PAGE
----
8. touch - Not working when I try on my personal laptop


#1



https://www.codecademy.com/en/courses/learn-the-command-line/lessons/navigation/exercises/touch?action=lesson_resume&link_content_target=interstitial_lesson


I have went through this exercise, then I tried on my personal laptop. However, when I typed in the commend "touch file.txt", it says 'touch' is not recognized as an internal or external commend, operable program or batch file.

I would like to know why? Is this because I am using Windows not Mac?

Then I searched on the forum and I found out that I can use "echo.>file.txt", and it works.

Can someone explain to me? Thanks!



This is the screenshot on my laptop......


#2

You could install a program named touch and make sure it's in your PATH, that's not really any different.
On this machine (fedora 24), touch is located at /usr/bin/touch, that is what gets executed when I type touch in a terminal.

The machines that you interact with in the course run gnu/linux, the course teaches bash and some other utilities commonly found on unix-like machines, and yes, mac a unix-like system, and windows is not

What you'd do to get a similar environment is to install a virtual machine with just about any linux distro (they use largely the same things, with different philosophies about what to include and how fast to change to newer software)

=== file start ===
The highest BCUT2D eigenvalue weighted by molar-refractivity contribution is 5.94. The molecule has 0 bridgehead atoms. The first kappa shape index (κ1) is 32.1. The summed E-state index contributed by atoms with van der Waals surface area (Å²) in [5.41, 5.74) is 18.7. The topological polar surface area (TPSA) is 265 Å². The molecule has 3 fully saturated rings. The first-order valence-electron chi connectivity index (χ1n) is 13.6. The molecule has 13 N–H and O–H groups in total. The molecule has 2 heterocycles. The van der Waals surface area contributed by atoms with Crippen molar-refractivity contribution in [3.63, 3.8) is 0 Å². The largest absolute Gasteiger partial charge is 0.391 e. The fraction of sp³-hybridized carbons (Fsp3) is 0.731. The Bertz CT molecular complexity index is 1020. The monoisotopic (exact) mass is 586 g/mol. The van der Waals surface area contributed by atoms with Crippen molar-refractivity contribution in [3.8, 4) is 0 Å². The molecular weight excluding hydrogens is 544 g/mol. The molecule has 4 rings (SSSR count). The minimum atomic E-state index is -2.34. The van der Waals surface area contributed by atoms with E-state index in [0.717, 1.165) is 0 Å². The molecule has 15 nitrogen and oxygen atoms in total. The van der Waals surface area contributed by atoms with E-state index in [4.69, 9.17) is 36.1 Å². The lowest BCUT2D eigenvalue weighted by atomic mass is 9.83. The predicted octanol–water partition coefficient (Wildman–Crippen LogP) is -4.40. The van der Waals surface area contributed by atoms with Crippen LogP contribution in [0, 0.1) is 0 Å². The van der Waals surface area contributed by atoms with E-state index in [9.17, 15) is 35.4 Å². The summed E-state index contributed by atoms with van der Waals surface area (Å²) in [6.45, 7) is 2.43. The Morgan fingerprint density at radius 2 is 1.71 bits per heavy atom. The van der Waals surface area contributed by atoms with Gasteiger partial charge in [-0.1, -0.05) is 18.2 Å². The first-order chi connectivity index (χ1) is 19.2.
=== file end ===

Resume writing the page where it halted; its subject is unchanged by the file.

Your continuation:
The creators of the utilities you're using in the course have some opinions on mac:
https://www.gnu.org/proprietary/malware-apple.en.html
So while most of the course applies to mac.. they are still very different


#3

So this mean that Codecademy is teaching about a language that mostly Mac or Linex can be used, but not Windows? I am a bit confuse....


#4

Cygwin is a distribution that contains ports of common gnu utilities to windows, so it's not that you can't use it.

The majority of server software runs on gnu/linux. A large problem with windows and mac is that they come with licenses that restrict your freedom. Their code is secret and doesn't necessarily serve you, it serves large companies, you come second.

What do you prefer, an os developed in secrecy designed to sell, or one where everyone's free to inspect and suggest changes, and the goal is to create useful tools?

A lot of people are willing to compromise just because everyone else does. Shiny things sell. And windows/mac are markets.


#5

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